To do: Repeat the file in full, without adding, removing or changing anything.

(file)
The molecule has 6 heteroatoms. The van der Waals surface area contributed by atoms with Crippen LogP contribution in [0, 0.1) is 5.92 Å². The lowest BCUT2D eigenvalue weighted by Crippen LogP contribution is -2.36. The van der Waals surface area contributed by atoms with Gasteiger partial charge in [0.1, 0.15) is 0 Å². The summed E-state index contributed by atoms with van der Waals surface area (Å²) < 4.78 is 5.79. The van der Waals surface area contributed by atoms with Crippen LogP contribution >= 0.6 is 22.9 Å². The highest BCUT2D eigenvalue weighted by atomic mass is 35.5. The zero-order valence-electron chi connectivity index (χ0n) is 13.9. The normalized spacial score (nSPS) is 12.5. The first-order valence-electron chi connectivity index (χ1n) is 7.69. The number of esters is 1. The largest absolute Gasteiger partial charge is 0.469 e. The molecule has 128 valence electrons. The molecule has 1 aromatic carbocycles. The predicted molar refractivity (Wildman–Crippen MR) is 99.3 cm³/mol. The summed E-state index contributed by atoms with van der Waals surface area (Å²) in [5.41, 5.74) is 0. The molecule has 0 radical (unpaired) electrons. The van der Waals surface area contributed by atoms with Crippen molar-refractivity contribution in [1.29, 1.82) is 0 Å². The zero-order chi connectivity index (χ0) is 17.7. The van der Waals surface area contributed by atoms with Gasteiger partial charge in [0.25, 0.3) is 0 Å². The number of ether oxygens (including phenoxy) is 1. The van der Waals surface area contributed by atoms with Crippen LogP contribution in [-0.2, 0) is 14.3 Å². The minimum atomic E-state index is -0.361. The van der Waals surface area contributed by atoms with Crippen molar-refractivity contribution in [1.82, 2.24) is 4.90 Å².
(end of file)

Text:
The molecule has 6 heteroatoms. The van der Waals surface area contributed by atoms with Crippen LogP contribution in [0, 0.1) is 5.92 Å². The lowest BCUT2D eigenvalue weighted by Crippen LogP contribution is -2.36. The van der Waals surface area contributed by atoms with Gasteiger partial charge in [0.1, 0.15) is 0 Å². The summed E-state index contributed by atoms with van der Waals surface area (Å²) < 4.78 is 5.79. The van der Waals surface area contributed by atoms with Crippen LogP contribution >= 0.6 is 22.9 Å². The highest BCUT2D eigenvalue weighted by atomic mass is 35.5. The zero-order valence-electron chi connectivity index (χ0n) is 13.9. The normalized spacial score (nSPS) is 12.5. The first-order valence-electron chi connectivity index (χ1n) is 7.69. The number of esters is 1. The largest absolute Gasteiger partial charge is 0.469 e. The molecule has 128 valence electrons. The molecule has 1 aromatic carbocycles. The predicted molar refractivity (Wildman–Crippen MR) is 99.3 cm³/mol. The summed E-state index contributed by atoms with van der Waals surface area (Å²) in [5.41, 5.74) is 0. The molecule has 0 radical (unpaired) electrons. The van der Waals surface area contributed by atoms with Crippen molar-refractivity contribution in [1.29, 1.82) is 0 Å². The zero-order chi connectivity index (χ0) is 17.7. The van der Waals surface area contributed by atoms with Gasteiger partial charge in [0.25, 0.3) is 0 Å². The number of ether oxygens (including phenoxy) is 1. The van der Waals surface area contributed by atoms with Crippen LogP contribution in [-0.2, 0) is 14.3 Å². The minimum atomic E-state index is -0.361. The van der Waals surface area contributed by atoms with Crippen molar-refractivity contribution in [1.82, 2.24) is 4.90 Å².